The median forecast of the 90 market economists polled by Bloomberg calls for payroll gains of 200,000 in March, entirely from job creation in the private sector. The low estimate is 150,000 and the high estimate is 275,000. The unemployment rate is expected to tick down to 6.6% from 6.7%.
Joe LaVorgna and Carl Riccadonna at Deutsche Bank, Brian Jones at Société Générale, and Toby Dayton at LinkUp are among the economists that have publicly forecasted 275,000.
“While our forecast of +275k appears aggressive at first glance, it actually reflects a return to trend job creation of approximately +175k (the six-month average is +177k) with a weather-related payback of roughly +100k,” said Deutsche Bank’s team.
Privately, there may be many more on the bullish end of the spectrum.
The so-called “whisper” estimate is speculated to be very high, largely due to an expected snapback from the unusually chilly winter.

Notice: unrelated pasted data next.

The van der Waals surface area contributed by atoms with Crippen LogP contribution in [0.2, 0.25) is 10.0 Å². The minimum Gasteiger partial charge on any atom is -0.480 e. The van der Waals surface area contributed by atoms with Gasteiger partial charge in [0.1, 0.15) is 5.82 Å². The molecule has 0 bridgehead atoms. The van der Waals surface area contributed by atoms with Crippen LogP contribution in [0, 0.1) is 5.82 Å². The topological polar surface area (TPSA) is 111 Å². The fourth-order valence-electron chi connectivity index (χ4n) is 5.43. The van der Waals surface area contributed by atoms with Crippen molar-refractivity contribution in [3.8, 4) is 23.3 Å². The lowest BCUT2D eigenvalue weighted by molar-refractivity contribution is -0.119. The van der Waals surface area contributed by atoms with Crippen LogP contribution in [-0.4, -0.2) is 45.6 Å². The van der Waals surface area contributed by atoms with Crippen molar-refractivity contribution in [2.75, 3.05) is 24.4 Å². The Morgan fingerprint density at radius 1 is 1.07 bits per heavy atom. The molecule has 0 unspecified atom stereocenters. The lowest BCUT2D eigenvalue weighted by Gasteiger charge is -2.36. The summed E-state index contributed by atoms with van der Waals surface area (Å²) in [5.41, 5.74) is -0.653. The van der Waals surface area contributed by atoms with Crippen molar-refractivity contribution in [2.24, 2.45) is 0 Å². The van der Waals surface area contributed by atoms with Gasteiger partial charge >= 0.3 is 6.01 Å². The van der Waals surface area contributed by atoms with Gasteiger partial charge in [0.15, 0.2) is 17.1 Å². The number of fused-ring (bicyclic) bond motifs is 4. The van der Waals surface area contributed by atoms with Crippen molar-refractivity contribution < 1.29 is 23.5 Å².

Here’s Potomac Research Group’s Greg Valliere:
LOUD WHISPERS: The consensus for this morning’s jobs report is for a rise of 200,000 nonfarm payrolls, with the unemployment rate falling from 6.7% to 6.6%. But the “whisper numbers,” anticipating a snap-back from the terrible winter, are much higher; our friend Diane Swonk at Mesirow Financial thinks payrolls may rise by 240,000. We’ll go out on a limb . . .
JOBLESS RATE COULD BE CLOSE TO 6% BY FALL: Many economists now believe a gain of 100,000 jobs (or even a bit less) can take a tenth of a per cent off the unemployment rate. Moreover, it looks like the House will not agree to any extension of unemployment benefits, which means the jobless rate should fall further. Even if people re-enter the job market this spring as the economy improves, there’s a growing case for the unemployment rate falling to close to 6% by fall.
The implication of a higher whisper number is that a 200k print, which would be in-line with published expectations, would come off as a disappointment.
The BLS will publish the jobs numbers at 8:30 a.m. ET.